I left the choice up to them as to what rides they thought were safe and which ones weren't.  I was pleased that they chose wisely and didn't get themselves hurt or killed.  My oldest did suffer from some pretty sore arms after about 15 times on the rope swing but he made it through.  The bars were pretty dead as it was early by party standards.  The men running the rides were really nice and had fun jumping in the water with the boys.  I am a bit too timid myself to partake but I cheered them on from a safe, picture-taking distance and may or may not have had a beer Laos in my hand!
Clowning around at one of the bars
Some people we were with from the beginning lost their sunglasses pretty quickly and these men actually went diving in the river for over 15 minutes trying to find them.  They never did find the glasses but they came up with about 15-20 other pairs.  My boys were ecstatic, they both came home with a pair of waterlogged, slimy, yet free-of-charge shades, all thanks to the nice men at the bar!

After about an hour there chatting and swimming, we decided it was time to get back in and mosey down the river.  We spotted several more smaller bars but declined the bottle toss and instead focused on the views and our own conversations.  Surprisingly calm and quiet we hooked ourselves together and just enjoyed each others company and scenes of locals and wildlife.

The river during the dry season slows quite a bit so if it is thrill seeking you are searching for, the river itself won't get you there (although the bar activities may).  There are short bursts when the water speeds up, but aside from hitting your butt on the rocks, there wasn't too much excitement.   Although, admittedly, hearing the water sounds increase did give this old lady a little worrisome rush!  The boys thoroughly enjoyed seeing mom get slightly ruffled!

I am guessing it was around 1pm that we decided we were all pretty hungry. We searched the banks for more bars or restaurants but there was nothing, absolutely nothing to fill our bellies.  The views, small boys spear fishing in their undies, water buffalo cooling off, and women busy with chores was enough to keep our minds off the hunger pangs though.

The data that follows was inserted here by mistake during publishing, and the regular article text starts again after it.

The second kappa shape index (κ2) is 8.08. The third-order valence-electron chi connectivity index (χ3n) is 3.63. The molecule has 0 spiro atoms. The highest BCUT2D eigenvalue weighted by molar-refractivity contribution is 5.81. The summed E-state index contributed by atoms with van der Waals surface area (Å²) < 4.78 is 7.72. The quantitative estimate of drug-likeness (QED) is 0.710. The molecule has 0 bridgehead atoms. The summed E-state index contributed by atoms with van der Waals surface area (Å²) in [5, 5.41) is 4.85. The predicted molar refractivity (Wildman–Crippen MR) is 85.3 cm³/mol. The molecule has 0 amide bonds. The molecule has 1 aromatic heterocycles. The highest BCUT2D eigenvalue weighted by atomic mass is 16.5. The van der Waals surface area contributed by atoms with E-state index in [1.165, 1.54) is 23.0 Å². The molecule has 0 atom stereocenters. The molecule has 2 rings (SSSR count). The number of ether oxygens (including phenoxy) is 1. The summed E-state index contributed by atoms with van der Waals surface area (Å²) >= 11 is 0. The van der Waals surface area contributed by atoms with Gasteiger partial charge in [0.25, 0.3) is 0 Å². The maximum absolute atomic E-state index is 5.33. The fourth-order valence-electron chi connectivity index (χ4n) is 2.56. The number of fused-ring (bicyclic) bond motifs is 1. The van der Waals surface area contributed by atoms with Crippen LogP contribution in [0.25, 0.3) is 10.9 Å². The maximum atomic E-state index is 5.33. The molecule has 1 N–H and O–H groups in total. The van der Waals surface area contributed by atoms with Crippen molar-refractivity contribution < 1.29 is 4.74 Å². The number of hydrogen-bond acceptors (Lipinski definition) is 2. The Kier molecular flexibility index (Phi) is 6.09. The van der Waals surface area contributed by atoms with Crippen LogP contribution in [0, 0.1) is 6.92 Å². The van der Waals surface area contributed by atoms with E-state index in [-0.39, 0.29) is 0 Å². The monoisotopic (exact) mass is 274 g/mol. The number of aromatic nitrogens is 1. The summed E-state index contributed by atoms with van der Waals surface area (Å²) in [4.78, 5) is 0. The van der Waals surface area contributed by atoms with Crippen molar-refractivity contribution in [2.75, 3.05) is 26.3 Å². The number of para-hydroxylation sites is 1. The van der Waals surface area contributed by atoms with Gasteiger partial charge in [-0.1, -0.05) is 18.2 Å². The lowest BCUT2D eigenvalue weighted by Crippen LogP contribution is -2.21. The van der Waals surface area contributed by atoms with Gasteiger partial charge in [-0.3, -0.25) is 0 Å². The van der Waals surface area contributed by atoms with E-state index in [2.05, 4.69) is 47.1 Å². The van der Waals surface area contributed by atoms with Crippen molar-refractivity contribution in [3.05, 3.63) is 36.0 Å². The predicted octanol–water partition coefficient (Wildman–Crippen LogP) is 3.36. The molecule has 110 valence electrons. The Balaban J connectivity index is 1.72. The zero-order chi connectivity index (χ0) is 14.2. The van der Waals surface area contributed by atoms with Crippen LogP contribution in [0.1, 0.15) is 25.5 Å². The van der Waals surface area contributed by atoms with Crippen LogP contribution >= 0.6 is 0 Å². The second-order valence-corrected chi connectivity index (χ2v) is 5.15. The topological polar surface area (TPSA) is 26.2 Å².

Of course had we realized, as you all will now, we could have eaten from quite a good selection earlier in the day at the bars.  This really was our only complaint from an otherwise amazing day!

All in all the whole day took about 5 hours although if we had skipped the bars I suspect it would have been closer to 3 hours.  If you are in the area with or without kids I would definitely recommend this activity.   It can be a peaceful day and at the same time qualifies for a  family adventure travel outing!

What to bring
Camera (invest in one of the many waterproof pouches for sale in town to keep it dry.  I was skeptical but they actually work great with their 3 zip lock,  fold over, MacGyver-esque mechanisms)

The tube rentals were 30,000 kip (roughly $4.50 US) each.  We also had to leave an additional 30,000 kip per tube as a deposit which they returned to us when we brought the tubes back at the end of the day.  The tuk-tuk ride up to the starting point was also included in that price.  At the end of the line we were right back where we started so easily walked up the bank from the river and returned the tubes and got our deposit money back.